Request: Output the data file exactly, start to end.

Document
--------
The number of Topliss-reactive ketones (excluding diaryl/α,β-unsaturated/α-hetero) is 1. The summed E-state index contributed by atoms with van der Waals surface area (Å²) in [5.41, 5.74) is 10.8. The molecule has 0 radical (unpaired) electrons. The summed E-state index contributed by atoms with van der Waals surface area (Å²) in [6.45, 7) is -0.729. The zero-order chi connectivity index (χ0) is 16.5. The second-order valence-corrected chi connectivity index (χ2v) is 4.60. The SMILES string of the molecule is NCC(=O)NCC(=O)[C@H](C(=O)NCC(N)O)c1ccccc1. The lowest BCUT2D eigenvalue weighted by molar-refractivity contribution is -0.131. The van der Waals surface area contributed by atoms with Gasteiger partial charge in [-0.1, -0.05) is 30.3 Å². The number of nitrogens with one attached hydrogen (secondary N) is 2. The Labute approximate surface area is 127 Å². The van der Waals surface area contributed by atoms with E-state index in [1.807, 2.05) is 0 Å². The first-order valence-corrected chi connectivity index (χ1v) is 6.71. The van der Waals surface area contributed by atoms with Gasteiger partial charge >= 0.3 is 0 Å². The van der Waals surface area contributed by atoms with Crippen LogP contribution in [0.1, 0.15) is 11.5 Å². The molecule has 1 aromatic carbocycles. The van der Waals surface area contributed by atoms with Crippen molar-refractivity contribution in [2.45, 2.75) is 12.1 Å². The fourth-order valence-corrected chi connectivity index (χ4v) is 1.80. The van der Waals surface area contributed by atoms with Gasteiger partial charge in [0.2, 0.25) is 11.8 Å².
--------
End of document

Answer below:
The number of Topliss-reactive ketones (excluding diaryl/α,β-unsaturated/α-hetero) is 1. The summed E-state index contributed by atoms with van der Waals surface area (Å²) in [5.41, 5.74) is 10.8. The molecule has 0 radical (unpaired) electrons. The summed E-state index contributed by atoms with van der Waals surface area (Å²) in [6.45, 7) is -0.729. The zero-order chi connectivity index (χ0) is 16.5. The second-order valence-corrected chi connectivity index (χ2v) is 4.60. The SMILES string of the molecule is NCC(=O)NCC(=O)[C@H](C(=O)NCC(N)O)c1ccccc1. The lowest BCUT2D eigenvalue weighted by molar-refractivity contribution is -0.131. The van der Waals surface area contributed by atoms with Gasteiger partial charge in [-0.1, -0.05) is 30.3 Å². The number of nitrogens with one attached hydrogen (secondary N) is 2. The Labute approximate surface area is 127 Å². The van der Waals surface area contributed by atoms with E-state index in [1.807, 2.05) is 0 Å². The first-order valence-corrected chi connectivity index (χ1v) is 6.71. The van der Waals surface area contributed by atoms with Gasteiger partial charge >= 0.3 is 0 Å². The van der Waals surface area contributed by atoms with Crippen LogP contribution in [0.1, 0.15) is 11.5 Å². The molecule has 1 aromatic carbocycles. The van der Waals surface area contributed by atoms with Crippen molar-refractivity contribution in [2.45, 2.75) is 12.1 Å². The fourth-order valence-corrected chi connectivity index (χ4v) is 1.80. The van der Waals surface area contributed by atoms with Gasteiger partial charge in [0.2, 0.25) is 11.8 Å².